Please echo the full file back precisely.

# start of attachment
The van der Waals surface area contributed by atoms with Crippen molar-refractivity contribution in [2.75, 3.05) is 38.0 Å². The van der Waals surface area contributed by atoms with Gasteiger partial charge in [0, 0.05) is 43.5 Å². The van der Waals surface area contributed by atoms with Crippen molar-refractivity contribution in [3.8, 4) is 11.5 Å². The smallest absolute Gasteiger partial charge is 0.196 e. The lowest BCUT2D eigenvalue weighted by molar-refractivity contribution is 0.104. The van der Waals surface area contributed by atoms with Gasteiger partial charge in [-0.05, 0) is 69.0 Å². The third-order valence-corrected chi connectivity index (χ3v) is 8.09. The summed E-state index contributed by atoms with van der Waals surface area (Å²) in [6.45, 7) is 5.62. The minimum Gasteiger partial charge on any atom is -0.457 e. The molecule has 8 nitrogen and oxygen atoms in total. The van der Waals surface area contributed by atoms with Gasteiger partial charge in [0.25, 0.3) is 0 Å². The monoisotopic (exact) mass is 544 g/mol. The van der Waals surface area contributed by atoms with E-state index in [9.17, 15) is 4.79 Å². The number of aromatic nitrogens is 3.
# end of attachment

The van der Waals surface area contributed by atoms with Crippen molar-refractivity contribution in [2.75, 3.05) is 38.0 Å². The van der Waals surface area contributed by atoms with Gasteiger partial charge in [0, 0.05) is 43.5 Å². The van der Waals surface area contributed by atoms with Crippen molar-refractivity contribution in [3.8, 4) is 11.5 Å². The smallest absolute Gasteiger partial charge is 0.196 e. The lowest BCUT2D eigenvalue weighted by molar-refractivity contribution is 0.104. The van der Waals surface area contributed by atoms with Gasteiger partial charge in [-0.05, 0) is 69.0 Å². The third-order valence-corrected chi connectivity index (χ3v) is 8.09. The summed E-state index contributed by atoms with van der Waals surface area (Å²) in [6.45, 7) is 5.62. The minimum Gasteiger partial charge on any atom is -0.457 e. The molecule has 8 nitrogen and oxygen atoms in total. The van der Waals surface area contributed by atoms with Gasteiger partial charge in [0.25, 0.3) is 0 Å². The monoisotopic (exact) mass is 544 g/mol. The van der Waals surface area contributed by atoms with E-state index in [9.17, 15) is 4.79 Å². The number of aromatic nitrogens is 3.